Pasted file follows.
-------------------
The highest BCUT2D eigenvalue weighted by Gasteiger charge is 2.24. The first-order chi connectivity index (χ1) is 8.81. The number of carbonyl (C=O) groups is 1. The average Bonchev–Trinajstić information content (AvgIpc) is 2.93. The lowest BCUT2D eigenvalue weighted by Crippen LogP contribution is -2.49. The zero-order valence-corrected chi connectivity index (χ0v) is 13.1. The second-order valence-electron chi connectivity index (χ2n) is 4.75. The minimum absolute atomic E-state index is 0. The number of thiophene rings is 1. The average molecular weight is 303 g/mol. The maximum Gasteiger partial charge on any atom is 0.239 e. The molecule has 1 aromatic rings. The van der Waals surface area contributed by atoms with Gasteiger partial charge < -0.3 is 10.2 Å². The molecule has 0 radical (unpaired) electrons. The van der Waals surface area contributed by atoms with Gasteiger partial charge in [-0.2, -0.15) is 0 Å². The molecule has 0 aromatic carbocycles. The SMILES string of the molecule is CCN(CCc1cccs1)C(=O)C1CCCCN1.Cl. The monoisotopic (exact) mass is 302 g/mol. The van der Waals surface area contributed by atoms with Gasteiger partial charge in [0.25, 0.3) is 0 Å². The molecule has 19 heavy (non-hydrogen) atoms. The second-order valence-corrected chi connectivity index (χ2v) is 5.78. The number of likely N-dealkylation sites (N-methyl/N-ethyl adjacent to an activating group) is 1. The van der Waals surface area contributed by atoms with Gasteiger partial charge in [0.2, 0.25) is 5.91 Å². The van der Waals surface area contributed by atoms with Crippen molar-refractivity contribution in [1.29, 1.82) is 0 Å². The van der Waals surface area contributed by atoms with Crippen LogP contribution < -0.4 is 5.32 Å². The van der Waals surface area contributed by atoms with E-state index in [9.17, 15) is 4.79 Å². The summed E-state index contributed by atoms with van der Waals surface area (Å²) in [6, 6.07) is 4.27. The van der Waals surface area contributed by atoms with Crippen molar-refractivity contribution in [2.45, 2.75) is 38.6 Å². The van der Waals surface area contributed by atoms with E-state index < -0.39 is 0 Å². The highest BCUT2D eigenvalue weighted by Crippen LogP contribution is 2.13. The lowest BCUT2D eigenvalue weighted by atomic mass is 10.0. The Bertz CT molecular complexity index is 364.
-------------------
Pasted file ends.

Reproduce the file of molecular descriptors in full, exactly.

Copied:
The highest BCUT2D eigenvalue weighted by Gasteiger charge is 2.24. The first-order chi connectivity index (χ1) is 8.81. The number of carbonyl (C=O) groups is 1. The average Bonchev–Trinajstić information content (AvgIpc) is 2.93. The lowest BCUT2D eigenvalue weighted by Crippen LogP contribution is -2.49. The zero-order valence-corrected chi connectivity index (χ0v) is 13.1. The second-order valence-electron chi connectivity index (χ2n) is 4.75. The minimum absolute atomic E-state index is 0. The number of thiophene rings is 1. The average molecular weight is 303 g/mol. The maximum Gasteiger partial charge on any atom is 0.239 e. The molecule has 1 aromatic rings. The van der Waals surface area contributed by atoms with Gasteiger partial charge < -0.3 is 10.2 Å². The molecule has 0 radical (unpaired) electrons. The van der Waals surface area contributed by atoms with Gasteiger partial charge in [-0.2, -0.15) is 0 Å². The molecule has 0 aromatic carbocycles. The SMILES string of the molecule is CCN(CCc1cccs1)C(=O)C1CCCCN1.Cl. The monoisotopic (exact) mass is 302 g/mol. The van der Waals surface area contributed by atoms with Gasteiger partial charge in [0.25, 0.3) is 0 Å². The molecule has 19 heavy (non-hydrogen) atoms. The second-order valence-corrected chi connectivity index (χ2v) is 5.78. The number of likely N-dealkylation sites (N-methyl/N-ethyl adjacent to an activating group) is 1. The van der Waals surface area contributed by atoms with Gasteiger partial charge in [0.2, 0.25) is 5.91 Å². The van der Waals surface area contributed by atoms with Crippen molar-refractivity contribution in [1.29, 1.82) is 0 Å². The van der Waals surface area contributed by atoms with Crippen LogP contribution < -0.4 is 5.32 Å². The van der Waals surface area contributed by atoms with E-state index in [9.17, 15) is 4.79 Å². The summed E-state index contributed by atoms with van der Waals surface area (Å²) in [6, 6.07) is 4.27. The van der Waals surface area contributed by atoms with Crippen molar-refractivity contribution in [2.45, 2.75) is 38.6 Å². The van der Waals surface area contributed by atoms with E-state index < -0.39 is 0 Å². The highest BCUT2D eigenvalue weighted by Crippen LogP contribution is 2.13. The lowest BCUT2D eigenvalue weighted by atomic mass is 10.0. The Bertz CT molecular complexity index is 364.